Protein filaments just 3 nanometers wide that are produced by certain species of bacteria could be a key to environmentally friendly electronics manufacturing, according to microbiologists at the University of Massachusetts at Amherst.
Scientists discovered the filaments, dubbed “nanowires,” about 5 years ago. Bacteria use them to make electrical connections with other bacterial cells or to generate reactions with metals in the environment. Continue reading
Thanks to Anthropocene for this summary on agricultural technology possibly breaking through the GMO debate in the near future:
Researchers have developed a new technology that not only increases the yield of wheat plants, but also makes them more resilient to drought. What makes this technology so interesting is that—if successful in field trials—it might provide an alternative to genetic modification approaches to boosting wheat yields. Continue reading
Thanks to Anthropocene for this summary of a scientific news item worthy of our attention:
Solar panels dot the buildings at the family’s Carneros Hills Winery. Jason Henry for The New York Times
When a family does its homework on the property that represents its livelihood and our own appreciation for their craft, we take note just as we do when the professor teaches:
Jackson Family Wines is among California
winemakers employing both high-tech and old-school
techniques to adapt to hotter, drier conditions.
Harvested grapes. Jackson Family Wines is one of the largest family-owned winemakers in the country. Jason Henry for The New York Times
On a misty autumn morning in Sonoma County, Calif., Katie Jackson headed into the vineyards to assess the harvest. It was late in the season, and an army of field workers was rushing to pick the grapes before the first rains, however faint, began falling.
But on this day, Ms. Jackson, the vice president for sustainability and external affairs at Jackson Family Wines, was not just minding the usual haul of cabernet, chardonnay and merlot grapes. She also checked on the sophisticated network of systems she had put in place to help crops adapt to a changing climate.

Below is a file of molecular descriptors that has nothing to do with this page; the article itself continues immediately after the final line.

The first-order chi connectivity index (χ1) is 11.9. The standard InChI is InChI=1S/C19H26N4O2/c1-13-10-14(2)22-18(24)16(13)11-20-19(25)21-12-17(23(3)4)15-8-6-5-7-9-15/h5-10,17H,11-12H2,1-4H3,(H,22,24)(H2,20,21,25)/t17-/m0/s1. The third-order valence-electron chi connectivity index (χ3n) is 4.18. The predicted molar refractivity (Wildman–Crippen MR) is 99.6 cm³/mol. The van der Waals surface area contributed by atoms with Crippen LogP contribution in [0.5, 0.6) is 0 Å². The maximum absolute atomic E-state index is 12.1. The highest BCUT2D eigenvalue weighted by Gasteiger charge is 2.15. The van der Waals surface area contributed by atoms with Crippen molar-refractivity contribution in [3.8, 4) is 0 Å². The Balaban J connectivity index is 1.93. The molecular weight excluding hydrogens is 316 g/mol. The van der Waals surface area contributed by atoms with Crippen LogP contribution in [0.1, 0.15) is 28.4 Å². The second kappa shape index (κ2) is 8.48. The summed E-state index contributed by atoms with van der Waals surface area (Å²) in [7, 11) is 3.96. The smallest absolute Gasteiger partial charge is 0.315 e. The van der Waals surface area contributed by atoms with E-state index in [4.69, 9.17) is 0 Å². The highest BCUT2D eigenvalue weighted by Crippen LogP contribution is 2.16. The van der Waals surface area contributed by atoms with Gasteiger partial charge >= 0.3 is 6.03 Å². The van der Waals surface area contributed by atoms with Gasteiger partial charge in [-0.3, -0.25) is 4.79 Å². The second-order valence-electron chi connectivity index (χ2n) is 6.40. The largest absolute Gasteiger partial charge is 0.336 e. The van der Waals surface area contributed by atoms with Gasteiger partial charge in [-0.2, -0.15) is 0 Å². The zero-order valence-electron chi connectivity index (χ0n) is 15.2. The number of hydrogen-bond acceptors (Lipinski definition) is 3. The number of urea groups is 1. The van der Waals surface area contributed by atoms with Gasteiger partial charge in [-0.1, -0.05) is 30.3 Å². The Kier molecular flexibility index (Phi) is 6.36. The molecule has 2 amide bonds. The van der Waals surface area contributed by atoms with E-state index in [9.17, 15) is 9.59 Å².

Tuticorin thermal power station near the port of Thoothukudi on the Bay of Bengal, southern India. The plant is said to be the first industrial-scale example of carbon capture and utilisation (CCU). Photograph: Roger Harrabin
Thanks to the Guardian’s Environment section for this news:
A test phase will evaluate whether the solar panel road can provide enough energy to power street lighting. Photograph: Christophe Petit Tesson/EPA
When we think of Normandy, apples and oysters come to mind. Calvados, too. We are happy those traditions endure but even happier to see the roads there as a hotbed of environmental innovation:
Portland’s Gulf of Maine Research Institute has designed a trawl net that aims to target species that can still be profitable while avoiding cod. Courtesy of Gulf of Maine Research Institute
Thanks to the salt folks at National Public Radio (USA):
Some New England fishermen are pinning their hopes on a new kind of trawl net being used in the Gulf of Maine, one that scoops up abundant flatfish such as flounder and sole while avoiding species such as cod, which are in severe decline.
For centuries, cod were plentiful and a prime target for the Gulf of Maine fleet. But in recent years, catch quotas have been drastically reduced as the number of cod of reproductive age have dropped perilously low. Continue reading
Camillo Sirianni, a third-generation family business that began as a mechanized carpentry company in 1909, has overcome the isolation of its hometown to become a leading manufacturer of school furniture. Credit Gianni Cipriano for The New York Times
The EU, like all governance systems and especially relatively young ones, had its shortcomings; but it also had plenty of visionary good that we continue to admire:
SOVERIA MANNELLI, Italy — Mario Caligiuri can still recall the night that may be credited with changing the fortunes of Soveria Mannelli.
It was New Year’s Eve at the turn of the millennium, and as mayor he dashed off an email to the authorities in Rome seeking an audience to explain his initiative to connect his struggling mountaintop town of about 3,000 inhabitants to the internet. Continue reading
Illustration by Tamara Shopsin; Photos by All for You, Mrnok, via shutterstock
We appreciate that the City of Lights keeps brightening our future, as well as their own:
What do washing the dishes and uploading pictures to Facebook have in common? Continue reading
We had been wondering this too, we admit:
An NPR listener (with what may be the best Twitter handle ever — Booky McReaderpants) inquired whether a home can be powered by bicycle-powered generator.
It’s an interesting issue about energy and the modern world. And the short answer comes from just running the numbers.
A typical house in the U.S. uses about 1,000 kilowatt-hours of energy in a month. So — to Booky McReaderpants’ question — could you generate that much power all by yourself on stationary bike?
Not even close. Continue reading